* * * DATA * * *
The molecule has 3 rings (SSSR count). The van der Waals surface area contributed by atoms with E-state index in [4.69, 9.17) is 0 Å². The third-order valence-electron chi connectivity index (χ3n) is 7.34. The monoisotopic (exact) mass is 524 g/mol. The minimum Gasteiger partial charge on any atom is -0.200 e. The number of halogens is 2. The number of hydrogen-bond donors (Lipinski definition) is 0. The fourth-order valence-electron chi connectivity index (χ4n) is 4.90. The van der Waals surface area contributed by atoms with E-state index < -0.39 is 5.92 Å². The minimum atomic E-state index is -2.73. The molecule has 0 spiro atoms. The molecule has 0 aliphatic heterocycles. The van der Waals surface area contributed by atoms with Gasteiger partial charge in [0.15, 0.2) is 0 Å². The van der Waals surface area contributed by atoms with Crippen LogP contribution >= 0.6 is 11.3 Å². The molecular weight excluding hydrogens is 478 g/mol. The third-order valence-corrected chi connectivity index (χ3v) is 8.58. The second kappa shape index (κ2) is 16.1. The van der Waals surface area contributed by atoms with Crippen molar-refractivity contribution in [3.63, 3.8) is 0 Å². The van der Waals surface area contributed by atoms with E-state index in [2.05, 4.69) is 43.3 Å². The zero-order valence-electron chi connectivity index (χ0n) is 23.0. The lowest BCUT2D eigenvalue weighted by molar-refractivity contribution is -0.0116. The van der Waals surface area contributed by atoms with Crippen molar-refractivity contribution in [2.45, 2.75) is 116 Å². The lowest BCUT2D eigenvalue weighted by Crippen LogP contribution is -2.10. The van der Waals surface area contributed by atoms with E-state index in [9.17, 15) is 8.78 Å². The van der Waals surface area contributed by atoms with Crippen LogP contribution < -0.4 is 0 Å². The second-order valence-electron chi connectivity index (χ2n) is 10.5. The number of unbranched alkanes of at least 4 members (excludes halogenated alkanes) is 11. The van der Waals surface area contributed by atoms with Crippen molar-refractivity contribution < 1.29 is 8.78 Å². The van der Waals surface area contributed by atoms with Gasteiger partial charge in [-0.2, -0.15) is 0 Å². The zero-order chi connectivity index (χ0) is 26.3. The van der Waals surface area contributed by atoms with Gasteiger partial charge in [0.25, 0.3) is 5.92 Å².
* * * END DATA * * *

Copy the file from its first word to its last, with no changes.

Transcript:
The molecule has 3 rings (SSSR count). The van der Waals surface area contributed by atoms with E-state index in [4.69, 9.17) is 0 Å². The third-order valence-electron chi connectivity index (χ3n) is 7.34. The monoisotopic (exact) mass is 524 g/mol. The minimum Gasteiger partial charge on any atom is -0.200 e. The number of halogens is 2. The number of hydrogen-bond donors (Lipinski definition) is 0. The fourth-order valence-electron chi connectivity index (χ4n) is 4.90. The van der Waals surface area contributed by atoms with E-state index < -0.39 is 5.92 Å². The minimum atomic E-state index is -2.73. The molecule has 0 spiro atoms. The molecule has 0 aliphatic heterocycles. The van der Waals surface area contributed by atoms with Gasteiger partial charge in [0.15, 0.2) is 0 Å². The van der Waals surface area contributed by atoms with Crippen LogP contribution >= 0.6 is 11.3 Å². The molecular weight excluding hydrogens is 478 g/mol. The third-order valence-corrected chi connectivity index (χ3v) is 8.58. The second kappa shape index (κ2) is 16.1. The van der Waals surface area contributed by atoms with Crippen molar-refractivity contribution in [3.63, 3.8) is 0 Å². The van der Waals surface area contributed by atoms with E-state index in [2.05, 4.69) is 43.3 Å². The zero-order valence-electron chi connectivity index (χ0n) is 23.0. The lowest BCUT2D eigenvalue weighted by molar-refractivity contribution is -0.0116. The van der Waals surface area contributed by atoms with Crippen molar-refractivity contribution in [2.45, 2.75) is 116 Å². The lowest BCUT2D eigenvalue weighted by Crippen LogP contribution is -2.10. The van der Waals surface area contributed by atoms with E-state index in [9.17, 15) is 8.78 Å². The van der Waals surface area contributed by atoms with Crippen LogP contribution < -0.4 is 0 Å². The second-order valence-electron chi connectivity index (χ2n) is 10.5. The number of unbranched alkanes of at least 4 members (excludes halogenated alkanes) is 11. The van der Waals surface area contributed by atoms with Crippen molar-refractivity contribution < 1.29 is 8.78 Å². The van der Waals surface area contributed by atoms with Gasteiger partial charge in [-0.2, -0.15) is 0 Å². The zero-order chi connectivity index (χ0) is 26.3. The van der Waals surface area contributed by atoms with Gasteiger partial charge in [0.25, 0.3) is 5.92 Å².